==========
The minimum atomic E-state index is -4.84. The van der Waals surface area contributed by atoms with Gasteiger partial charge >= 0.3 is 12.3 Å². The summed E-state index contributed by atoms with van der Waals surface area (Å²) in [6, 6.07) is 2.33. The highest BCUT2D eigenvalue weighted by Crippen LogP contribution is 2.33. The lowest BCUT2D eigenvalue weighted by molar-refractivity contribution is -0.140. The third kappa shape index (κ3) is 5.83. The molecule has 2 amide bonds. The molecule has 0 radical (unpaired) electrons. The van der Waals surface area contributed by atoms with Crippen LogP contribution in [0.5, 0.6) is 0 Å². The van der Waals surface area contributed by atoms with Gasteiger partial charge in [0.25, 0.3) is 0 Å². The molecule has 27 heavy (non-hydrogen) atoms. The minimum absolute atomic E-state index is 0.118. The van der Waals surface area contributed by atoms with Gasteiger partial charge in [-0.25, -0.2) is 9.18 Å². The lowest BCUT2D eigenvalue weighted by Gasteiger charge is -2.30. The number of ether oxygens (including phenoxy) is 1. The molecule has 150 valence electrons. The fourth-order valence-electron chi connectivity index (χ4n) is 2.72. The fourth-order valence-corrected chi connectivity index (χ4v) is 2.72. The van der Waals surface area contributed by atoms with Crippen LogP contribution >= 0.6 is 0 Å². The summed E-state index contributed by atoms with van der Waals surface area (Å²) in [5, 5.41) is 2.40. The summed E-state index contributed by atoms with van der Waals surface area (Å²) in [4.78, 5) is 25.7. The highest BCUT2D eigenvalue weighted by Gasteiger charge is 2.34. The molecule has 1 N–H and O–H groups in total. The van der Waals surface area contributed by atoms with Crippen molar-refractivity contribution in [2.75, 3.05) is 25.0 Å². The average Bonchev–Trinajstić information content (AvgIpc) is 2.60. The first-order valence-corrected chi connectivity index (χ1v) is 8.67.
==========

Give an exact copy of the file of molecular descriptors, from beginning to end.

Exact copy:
The minimum atomic E-state index is -4.84. The van der Waals surface area contributed by atoms with Gasteiger partial charge >= 0.3 is 12.3 Å². The summed E-state index contributed by atoms with van der Waals surface area (Å²) in [6, 6.07) is 2.33. The highest BCUT2D eigenvalue weighted by Crippen LogP contribution is 2.33. The lowest BCUT2D eigenvalue weighted by molar-refractivity contribution is -0.140. The third kappa shape index (κ3) is 5.83. The molecule has 2 amide bonds. The molecule has 0 radical (unpaired) electrons. The van der Waals surface area contributed by atoms with Crippen LogP contribution in [0.5, 0.6) is 0 Å². The van der Waals surface area contributed by atoms with Gasteiger partial charge in [0.25, 0.3) is 0 Å². The molecule has 27 heavy (non-hydrogen) atoms. The minimum absolute atomic E-state index is 0.118. The van der Waals surface area contributed by atoms with Gasteiger partial charge in [-0.25, -0.2) is 9.18 Å². The lowest BCUT2D eigenvalue weighted by Gasteiger charge is -2.30. The number of ether oxygens (including phenoxy) is 1. The molecule has 150 valence electrons. The fourth-order valence-electron chi connectivity index (χ4n) is 2.72. The fourth-order valence-corrected chi connectivity index (χ4v) is 2.72. The van der Waals surface area contributed by atoms with Crippen LogP contribution >= 0.6 is 0 Å². The summed E-state index contributed by atoms with van der Waals surface area (Å²) in [5, 5.41) is 2.40. The summed E-state index contributed by atoms with van der Waals surface area (Å²) in [4.78, 5) is 25.7. The highest BCUT2D eigenvalue weighted by Gasteiger charge is 2.34. The molecule has 1 N–H and O–H groups in total. The van der Waals surface area contributed by atoms with Crippen molar-refractivity contribution in [2.75, 3.05) is 25.0 Å². The average Bonchev–Trinajstić information content (AvgIpc) is 2.60. The first-order valence-corrected chi connectivity index (χ1v) is 8.67.